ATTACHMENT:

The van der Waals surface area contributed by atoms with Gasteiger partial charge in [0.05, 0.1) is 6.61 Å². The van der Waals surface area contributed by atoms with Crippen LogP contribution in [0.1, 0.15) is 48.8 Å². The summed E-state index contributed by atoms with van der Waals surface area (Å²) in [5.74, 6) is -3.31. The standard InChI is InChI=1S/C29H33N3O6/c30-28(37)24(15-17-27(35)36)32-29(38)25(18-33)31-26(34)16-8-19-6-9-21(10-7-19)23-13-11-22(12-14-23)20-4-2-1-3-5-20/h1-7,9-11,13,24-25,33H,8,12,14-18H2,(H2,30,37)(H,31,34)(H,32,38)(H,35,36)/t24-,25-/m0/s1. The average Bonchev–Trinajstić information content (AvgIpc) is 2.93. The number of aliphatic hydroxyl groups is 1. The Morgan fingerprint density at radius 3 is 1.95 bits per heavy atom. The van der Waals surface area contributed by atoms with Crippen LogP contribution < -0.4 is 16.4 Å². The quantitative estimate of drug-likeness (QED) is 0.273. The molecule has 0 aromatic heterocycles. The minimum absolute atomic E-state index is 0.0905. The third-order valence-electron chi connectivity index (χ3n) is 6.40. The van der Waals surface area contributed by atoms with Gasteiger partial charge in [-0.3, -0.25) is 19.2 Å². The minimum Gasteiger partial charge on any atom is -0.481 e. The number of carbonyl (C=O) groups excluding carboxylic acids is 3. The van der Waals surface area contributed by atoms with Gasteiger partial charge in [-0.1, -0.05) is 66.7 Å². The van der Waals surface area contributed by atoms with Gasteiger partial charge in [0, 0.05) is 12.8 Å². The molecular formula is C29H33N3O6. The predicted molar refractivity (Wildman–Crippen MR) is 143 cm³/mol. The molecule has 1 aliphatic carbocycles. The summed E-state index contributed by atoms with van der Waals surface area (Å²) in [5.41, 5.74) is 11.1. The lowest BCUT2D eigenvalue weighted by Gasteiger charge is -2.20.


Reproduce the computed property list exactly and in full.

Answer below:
The van der Waals surface area contributed by atoms with Gasteiger partial charge in [0.05, 0.1) is 6.61 Å². The van der Waals surface area contributed by atoms with Crippen LogP contribution in [0.1, 0.15) is 48.8 Å². The summed E-state index contributed by atoms with van der Waals surface area (Å²) in [5.74, 6) is -3.31. The standard InChI is InChI=1S/C29H33N3O6/c30-28(37)24(15-17-27(35)36)32-29(38)25(18-33)31-26(34)16-8-19-6-9-21(10-7-19)23-13-11-22(12-14-23)20-4-2-1-3-5-20/h1-7,9-11,13,24-25,33H,8,12,14-18H2,(H2,30,37)(H,31,34)(H,32,38)(H,35,36)/t24-,25-/m0/s1. The average Bonchev–Trinajstić information content (AvgIpc) is 2.93. The number of aliphatic hydroxyl groups is 1. The Morgan fingerprint density at radius 3 is 1.95 bits per heavy atom. The van der Waals surface area contributed by atoms with Crippen LogP contribution < -0.4 is 16.4 Å². The quantitative estimate of drug-likeness (QED) is 0.273. The molecule has 0 aromatic heterocycles. The minimum absolute atomic E-state index is 0.0905. The third-order valence-electron chi connectivity index (χ3n) is 6.40. The van der Waals surface area contributed by atoms with Gasteiger partial charge in [-0.3, -0.25) is 19.2 Å². The minimum Gasteiger partial charge on any atom is -0.481 e. The number of carbonyl (C=O) groups excluding carboxylic acids is 3. The van der Waals surface area contributed by atoms with Gasteiger partial charge in [-0.1, -0.05) is 66.7 Å². The van der Waals surface area contributed by atoms with Gasteiger partial charge in [0, 0.05) is 12.8 Å². The molecular formula is C29H33N3O6. The predicted molar refractivity (Wildman–Crippen MR) is 143 cm³/mol. The molecule has 1 aliphatic carbocycles. The summed E-state index contributed by atoms with van der Waals surface area (Å²) in [5.41, 5.74) is 11.1. The lowest BCUT2D eigenvalue weighted by Gasteiger charge is -2.20.